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Volume 17, issue 10
Atmos. Chem. Phys., 17, 6153–6175, 2017
https://doi.org/10.5194/acp-17-6153-2017
© Author(s) 2017. This work is distributed under
the Creative Commons Attribution 3.0 License.
Atmos. Chem. Phys., 17, 6153–6175, 2017
https://doi.org/10.5194/acp-17-6153-2017
© Author(s) 2017. This work is distributed under
the Creative Commons Attribution 3.0 License.

Research article 19 May 2017

Research article | 19 May 2017

New particle formation in the Svalbard region 2006–2015

Jost Heintzenberg1, Peter Tunved2, Martí Galí3, and Caroline Leck4 Jost Heintzenberg et al.
  • 1Leibniz Institute for Tropospheric Research (TROPOS), Permoserstr. 15, 04318 Leipzig, Germany
  • 2Department of Environmental Science and Analytical Chemistry (ACES), Stockholm University, 10691 Stockholm, Sweden
  • 3Takuvik Joint International Laboratory & Québec-Océan, Université Laval, G1V 0A6 Québec, Canada
  • 4Department of Meteorology, Stockholm University (MISU), 10691 Stockholm, Sweden

Abstract. Events of new particle formation (NPF) were analyzed in a 10-year data set of hourly particle size distributions recorded on Mt. Zeppelin, Spitsbergen, Svalbard. Three different types of NPF events were identified through objective search algorithms. The first and simplest algorithm utilizes short-term increases in particle concentrations below 25 nm (PCT (percentiles) events). The second one builds on the growth of the sub-50 nm diameter median (DGR (diameter growth) events) and is most closely related to the classical banana type of event. The third and most complex, multiple-size approach to identifying NPF events builds on a hypothesis suggesting the concurrent production of polymer gel particles at several sizes below ca. 60 nm (MEV (multi-size growth) events).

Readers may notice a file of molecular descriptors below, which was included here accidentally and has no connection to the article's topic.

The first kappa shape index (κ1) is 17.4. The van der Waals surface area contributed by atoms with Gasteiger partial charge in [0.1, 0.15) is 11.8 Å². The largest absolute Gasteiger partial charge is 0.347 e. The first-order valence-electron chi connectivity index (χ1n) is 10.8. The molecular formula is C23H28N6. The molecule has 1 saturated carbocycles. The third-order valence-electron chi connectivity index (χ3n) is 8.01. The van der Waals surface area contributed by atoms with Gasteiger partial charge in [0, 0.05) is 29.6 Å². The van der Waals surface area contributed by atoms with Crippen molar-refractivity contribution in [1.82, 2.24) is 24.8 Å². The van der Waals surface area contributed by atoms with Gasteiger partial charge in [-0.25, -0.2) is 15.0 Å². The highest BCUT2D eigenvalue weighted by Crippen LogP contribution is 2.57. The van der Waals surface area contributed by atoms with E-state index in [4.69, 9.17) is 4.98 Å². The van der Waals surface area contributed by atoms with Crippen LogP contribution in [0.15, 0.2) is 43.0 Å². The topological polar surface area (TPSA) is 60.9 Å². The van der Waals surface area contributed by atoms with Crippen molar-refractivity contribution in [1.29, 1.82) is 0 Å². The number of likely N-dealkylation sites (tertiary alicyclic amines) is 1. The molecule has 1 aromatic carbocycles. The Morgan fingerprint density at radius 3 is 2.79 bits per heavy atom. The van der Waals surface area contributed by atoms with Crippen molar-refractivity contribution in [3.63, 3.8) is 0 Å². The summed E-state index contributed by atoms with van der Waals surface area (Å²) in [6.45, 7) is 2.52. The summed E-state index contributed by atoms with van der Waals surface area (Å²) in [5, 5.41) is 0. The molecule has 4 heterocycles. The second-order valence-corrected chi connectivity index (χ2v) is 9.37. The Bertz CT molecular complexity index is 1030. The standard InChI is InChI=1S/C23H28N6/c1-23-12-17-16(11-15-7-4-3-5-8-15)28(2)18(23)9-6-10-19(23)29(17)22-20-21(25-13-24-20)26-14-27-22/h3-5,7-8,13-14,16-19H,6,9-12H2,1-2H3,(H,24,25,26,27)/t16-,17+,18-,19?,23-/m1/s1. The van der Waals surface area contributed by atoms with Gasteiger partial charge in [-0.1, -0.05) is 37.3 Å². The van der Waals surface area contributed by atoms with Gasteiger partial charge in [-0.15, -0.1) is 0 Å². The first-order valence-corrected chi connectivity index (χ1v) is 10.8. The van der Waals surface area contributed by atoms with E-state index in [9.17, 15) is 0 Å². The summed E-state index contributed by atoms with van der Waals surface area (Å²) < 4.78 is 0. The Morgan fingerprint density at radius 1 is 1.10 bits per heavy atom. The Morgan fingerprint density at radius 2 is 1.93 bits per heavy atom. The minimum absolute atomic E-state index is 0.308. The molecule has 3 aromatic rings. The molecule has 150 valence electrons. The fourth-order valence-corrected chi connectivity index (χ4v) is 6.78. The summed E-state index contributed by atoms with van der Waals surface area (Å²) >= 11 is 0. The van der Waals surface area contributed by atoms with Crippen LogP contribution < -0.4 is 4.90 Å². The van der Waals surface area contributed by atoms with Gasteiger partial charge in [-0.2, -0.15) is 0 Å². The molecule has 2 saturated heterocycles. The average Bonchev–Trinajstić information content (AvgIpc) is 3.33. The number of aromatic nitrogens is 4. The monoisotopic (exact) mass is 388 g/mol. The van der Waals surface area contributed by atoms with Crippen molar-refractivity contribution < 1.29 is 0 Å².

As a first and general conclusion, we can state that NPF events are a summer phenomenon and not related to Arctic haze, which is a late winter to early spring feature. The occurrence of NPF events appears to be somewhat sensitive to the available data on precipitation. The seasonal distribution of solar flux suggests some photochemical control that may affect marine biological processes generating particle precursors and/or atmospheric photochemical processes that generate condensable vapors from precursor gases. Notably, the seasonal distribution of the biogenic methanesulfonate (MSA) follows that of the solar flux although it peaks before the maxima in NPF occurrence.

A host of ancillary data and findings point to varying and rather complex marine biological source processes. The potential source regions for all types of new particle formation appear to be restricted to the marginal-ice and open-water areas between northeastern Greenland and eastern Svalbard. Depending on conditions, yet to be clarified new particle formation may become visible as short bursts of particles around 20 nm (PCT events), longer events involving condensation growth (DGR events), or extended events with elevated concentrations of particles at several sizes below 100 nm (MEV events). The seasonal distribution of NPF events peaks later than that of MSA and DGR, and in particular than that of MEV events, which reach into late summer and early fall with open, warm, and biologically active waters around Svalbard. Consequently, a simple model to describe the seasonal distribution of the total number of NPF events can be based on solar flux and sea surface temperature, representing environmental conditions for marine biological activity and condensation sink, controlling the balance between new particle nucleation and their condensational growth. Based on the sparse knowledge about the seasonal cycle of gel-forming marine microorganisms and their controlling factors, we hypothesize that the seasonal distribution of DGR and, more so, MEV events reflect the seasonal cycle of the gel-forming phytoplankton.

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Events of new particle formation (NPF) were analyzed objectively in a 10-year data set of hourly particle size distributions recorded on Mt. Zeppelin, Spitsbergen, Svalbard. Three different types of NPF events were identified that were hypothesized to be different expressions of related source processes. Back trajectories and ancillary atmospheric and marine data strongly point to marine biogenic sources causing new particle formation in the summer Arctic.
Events of new particle formation (NPF) were analyzed objectively in a 10-year data set of hourly...
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